Pro Farmer News Editor, Julianne Johnston, is part of the Iowa Soybean Association's Farm & Food Ambassador Team. Following is her blog submission as part of this group.
About the blogger: Julianne Johnston is the News Editor for Pro Farmer in Cedar Falls, Iowa. She was raised on a Hardin County, Iowa, corn, soybean, cattle and hog farm and was active in 4-H and FFA growing up. She and her husband, Terry, reside in rural Parkersburg, Iowa, on an acreage, with the goal to install the work ethics their fathers passed down to them to their two daughter, Mackenzie (17) and Addie (13).
The week of February 12 was a big week for agriculture, especially for Iowa. Highlighting the week was China’s "Buy America Tour," in which Chinese Vice President Xi Jinping was treated like royalty as he visited Iowa to catch up with some old friends and meet new ones.
I was personally moved by some of the moments caught on video from Xi’s visit to Rick and Martha Kimberley’s farm in rural Maxwell, Iowa, where Rick answered Xi’s question on his grain-drying techniques, examined the latest equipment on the farm and said it looked like farming was steady employment.
Why was this so important? Simply put, China needs and wants Iowa’s agriculture to succeed. China’s growing population — and growing middle class — demands our high-quality goods as they struggle with inefficiencies to maintain self-sufficiency in agriculture
The Chinese are in awe of the efficiencies of American farms, yet some organizations want to take some of those efficiencies away from us. While the Chinese delegation was complimenting us for our production practices, McDonald’s Corporation teamed up with The Humane Society of the United States (HSUS) to ask for the pork industry’s plan to phase out the use of sow gestation stalls.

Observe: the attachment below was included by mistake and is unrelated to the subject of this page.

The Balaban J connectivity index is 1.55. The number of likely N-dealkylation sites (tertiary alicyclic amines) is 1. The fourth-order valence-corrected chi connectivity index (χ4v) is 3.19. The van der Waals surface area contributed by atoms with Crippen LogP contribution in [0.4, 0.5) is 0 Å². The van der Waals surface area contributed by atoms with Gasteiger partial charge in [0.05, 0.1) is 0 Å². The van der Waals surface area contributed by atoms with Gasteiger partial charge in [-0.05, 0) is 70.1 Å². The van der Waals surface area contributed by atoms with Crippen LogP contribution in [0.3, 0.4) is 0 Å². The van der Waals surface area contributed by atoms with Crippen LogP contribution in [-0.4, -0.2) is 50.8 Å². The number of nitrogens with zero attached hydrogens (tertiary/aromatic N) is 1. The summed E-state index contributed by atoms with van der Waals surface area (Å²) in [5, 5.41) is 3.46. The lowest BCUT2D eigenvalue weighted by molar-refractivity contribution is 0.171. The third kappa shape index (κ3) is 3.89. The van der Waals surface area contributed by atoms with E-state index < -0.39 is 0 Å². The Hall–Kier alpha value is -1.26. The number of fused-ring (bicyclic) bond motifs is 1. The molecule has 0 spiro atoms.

The use of gestation stalls is highly debated and it’s our own fault. HSUS says consumers want sows to have more room to roam, but this production practice has become the gold standard for sow health. But American consumers are influenced by what the HSUS calls the "inhumane" treatment of sows, forcing pork producers to change their best practices, which will ultimately raise the cost of production and the price of pork.
American consumers could learn something from the Chinese trade delegation. We are the gold standard for ag practices on the globe. There’s a reason they are in awe of American agriculture. At the current pace of improved efficiencies in American agriculture, we are up to the challenge of feeding the world. But stumbling blocks like the HSUS stand in our way.
Farmers, tell a consumer why you do what you do. Educate them. You don’t necessarily have to let the world onto your farm like the Kimberley family did, but from this experience we learned that farm visitors can be appreciative of what is being done in American agriculture today.
AND, it’s time to push back on McDonald’s and ask for less processing of the food we provide them. They have asked us to change, now it’s time for us to ask them to change.